Scouting for a topic for this "Migration Issue" before I migrate out of the AJS presidency, I looked back at columns written by my predecessors. (I trust that readers know that back issues of AJS Perspectives are online.) Our past presidents chose subjects of deep concern to AJS members: access to libraries, the crisis in the academic job market, the promises and challenges posed by open access to our scholarship, the expansion of Jewish Studies, and the disparaging of the humanities. But, rereading these reflections, one subject's absence looms large: teaching.
Having sat through decades of faculty meetings, I should not have been surprised. My department has spent countless hours debating weighty matters—new hires, tenure decisions, curricular changes— and also insubstantial ones. For too many years, use of the copy machine claimed a place on every September's agenda. Oddly, I recall only two instances of department meetings devoted to ideas about the craft of teaching. This reticence to focus on teaching had once extended to our annual AJS conference; not until 2014 did pedagogy become a program division.
Yet, I am convinced that those reading AJS Perspectives care deeply about teaching. If we didn't, we wouldn't have chosen to spend our lives sharing what we have learned with others. When a class goes well, we are pleased; when what we have planned for the day does not, we mull over what went wrong to make certain that the next time we fix it.
Unlike those who teach in elementary and secondary schools, I assume that few of us have ever had formal courses in pedagogy. We have taken classes to master techniques—PowerPoint, Prezi, Blackboard, Chalk, or another cleverly named course management tool. But coursework in subjects that are foundational at schools of education, like educational psychology and instructional strategies, are not part of our training.
Instead, we learned to teach largely through osmosis. Having spent so much time in class on the way to the PhD, we have had countless hours to study many different teachers. Some were excellent. I remember one who was such an extraordinary lecturer that a hundred of us rolled out of bed for an 8:00 a.m. class that was not required for any major. I learned in that classroom that what we were studying mattered deeply to that professor, and that enthusiasm for a subject is infectious.
I also realized that great scholars care deeply about student learning. Surely, I am not the only AJS member to recall a packed classroom with the towering giant of biblical interpretation, Professor Nechama Leibowitz. To this day, I remember not only her masterful teaching but also that she roamed about the room peering over our shoulders to see if we had done our homework.
Great teachers inspire their students, and, as students, we— perhaps unconsciously, perhaps not—absorb and copy their styles. Sometimes, when I hear an advanced graduate student present, I recognize, by cadence and gesture, the dissertation advisor.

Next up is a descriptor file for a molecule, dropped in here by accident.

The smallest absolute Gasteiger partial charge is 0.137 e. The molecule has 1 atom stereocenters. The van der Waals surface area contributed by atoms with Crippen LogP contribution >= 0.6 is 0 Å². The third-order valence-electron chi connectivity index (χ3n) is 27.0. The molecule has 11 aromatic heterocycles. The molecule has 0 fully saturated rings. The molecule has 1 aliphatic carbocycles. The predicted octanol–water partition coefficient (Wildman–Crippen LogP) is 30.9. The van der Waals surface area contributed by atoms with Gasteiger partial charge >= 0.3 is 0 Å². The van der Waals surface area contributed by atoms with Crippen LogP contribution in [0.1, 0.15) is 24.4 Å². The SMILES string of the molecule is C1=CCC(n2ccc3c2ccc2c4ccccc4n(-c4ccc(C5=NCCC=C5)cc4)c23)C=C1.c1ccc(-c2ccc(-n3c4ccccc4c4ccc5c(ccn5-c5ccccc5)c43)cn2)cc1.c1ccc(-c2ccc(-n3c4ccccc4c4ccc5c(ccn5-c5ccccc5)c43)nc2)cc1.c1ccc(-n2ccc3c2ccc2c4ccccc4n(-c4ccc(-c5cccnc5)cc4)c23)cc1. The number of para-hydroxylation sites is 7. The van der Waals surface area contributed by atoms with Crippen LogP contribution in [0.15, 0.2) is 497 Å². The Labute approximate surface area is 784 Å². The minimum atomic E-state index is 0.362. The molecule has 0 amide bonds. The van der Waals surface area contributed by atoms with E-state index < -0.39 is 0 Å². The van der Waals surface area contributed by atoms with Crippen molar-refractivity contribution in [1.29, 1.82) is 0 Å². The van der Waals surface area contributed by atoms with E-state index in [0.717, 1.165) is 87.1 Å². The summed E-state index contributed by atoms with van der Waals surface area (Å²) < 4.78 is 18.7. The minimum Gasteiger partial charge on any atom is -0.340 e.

I also learned much from teachers who I, regrettably, found boring. I learned not to teach a large undergraduate class sitting at a desk reading from notes or repeating what was assigned in the textbook. I also picked up an invaluable lesson—the necessity for preparation.
When I first started teaching, I naively assumed that, after giving a lecture once or twice, I could breeze into class the next time the topic appeared on the syllabus. But the seemingly effortless teaching that I so prize requires, for me and surely for others, a remarkable investment of time. We know how much preparation a new course requires. But, even when I am teaching something that I have taught many times before, because it has been at least a year since I had given that lecture, orchestrated that discussion, thought about those readings, before I walk into the classroom, I must think through anew the objectives and the pacing of the class. Then there is the additional effort spent to adapt courses in my current stable: changing readings, bringing in new technologies, cutting a lesson that did not work, and inventing new assignments.
Syllabus crafted, notes organized, assignments drafted, I am ready to greet a new class. Knowing that I will have to master dozens of names in a few weeks, I also wonder: Who are these students? When and where were they born? Where do they stand in the world? The annual Beloit College Mindset List, a witty inventory that I recommend if you have never read it, reminds me that, for this generation, TV screens kept getting smaller; for mine, they got larger. Today's students "chat," but mostly without talking. They have little use for roadmaps; they have always had GPS, and Google has always been a verb. These quirky insights into their world provide crucial cultural information. They remind me that my contextual touchstones are likely inscrutable to my students.
I realize that masterful teaching leaves behind no article to send to colleagues, no book to display on our shelves, no citations to track in our peers' work. Since only some of us train students for careers that follow in our footsteps, the legacy of our successful teaching is ephemeral, hidden in our students' memories. Perhaps that explains the disinclination among scholars to spend too much time discussing what happens in the classroom.
As my term as AJS president ends, I thank our members—my teachers, my peers, and my students—for leading our learned society these past two years; and I look forward to having more time for conversations with you about our scholarship and our teaching.
Pamela S. Nadell